Neville Nicholls

Published On


Page Range

pp. 161-168

Print Length

7 pages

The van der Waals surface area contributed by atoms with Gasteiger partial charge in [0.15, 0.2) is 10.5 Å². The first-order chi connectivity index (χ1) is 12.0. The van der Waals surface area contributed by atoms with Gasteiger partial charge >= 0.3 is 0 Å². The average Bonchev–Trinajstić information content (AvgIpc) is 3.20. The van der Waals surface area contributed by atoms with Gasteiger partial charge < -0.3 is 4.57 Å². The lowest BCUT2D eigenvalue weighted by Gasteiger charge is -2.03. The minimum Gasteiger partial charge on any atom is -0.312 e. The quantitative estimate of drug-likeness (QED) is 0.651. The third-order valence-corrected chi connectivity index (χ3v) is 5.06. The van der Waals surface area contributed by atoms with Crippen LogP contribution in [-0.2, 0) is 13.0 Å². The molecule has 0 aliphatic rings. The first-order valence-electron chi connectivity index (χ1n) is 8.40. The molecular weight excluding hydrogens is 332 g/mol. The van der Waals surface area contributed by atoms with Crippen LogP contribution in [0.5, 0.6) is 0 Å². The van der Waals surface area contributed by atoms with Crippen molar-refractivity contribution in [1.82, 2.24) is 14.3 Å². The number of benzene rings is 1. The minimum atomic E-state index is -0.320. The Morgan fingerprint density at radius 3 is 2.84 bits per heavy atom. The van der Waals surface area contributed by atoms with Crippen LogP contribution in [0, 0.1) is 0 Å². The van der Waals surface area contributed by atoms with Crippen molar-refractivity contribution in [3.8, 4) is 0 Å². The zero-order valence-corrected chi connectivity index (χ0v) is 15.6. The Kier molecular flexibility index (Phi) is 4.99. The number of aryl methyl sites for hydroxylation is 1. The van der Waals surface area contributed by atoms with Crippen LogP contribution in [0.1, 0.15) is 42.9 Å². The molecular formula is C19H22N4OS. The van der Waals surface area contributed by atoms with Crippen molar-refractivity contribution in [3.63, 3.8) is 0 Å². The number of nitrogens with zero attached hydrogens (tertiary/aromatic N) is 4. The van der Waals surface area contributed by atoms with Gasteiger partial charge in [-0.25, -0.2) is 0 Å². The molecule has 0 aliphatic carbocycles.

This chapter begins with a grim but tangible example of the effect of unprecedented weather extremes: the Australian heatwave and wildfires of 2009, which claimed more than 600 lives. As these unfortunate disruptions to weather increase (one of the many upshots of global warming), scientists and governmental bodies must improve their ability to predict these events, in the absence of real political change. The stakes could not be higher; the European heatwave of 2003, for example, resulted in up to 70,000 deaths. The chapter highlights improvements in weather prediction, with most national services able to predict a week in advance, more accurately than forecasters in the 1970s could predict a day. This allows for greater multi-agency responses to weather emergencies and better modeling of the effects of global warming on weather trajectories. While the changing frequency of temperature extremes over the past fifty years is palpable, patterns in other extreme weather events are more difficult to identify, and this chapter unpacks various reasons why this is the case. In turn, improvements in seasonal climate forecasting (e.g., forecasting El Niño) will enable us to respond more effectively to the consequences of drought and other inter-annual weather variability, through crop management and timelier deployment of food relief.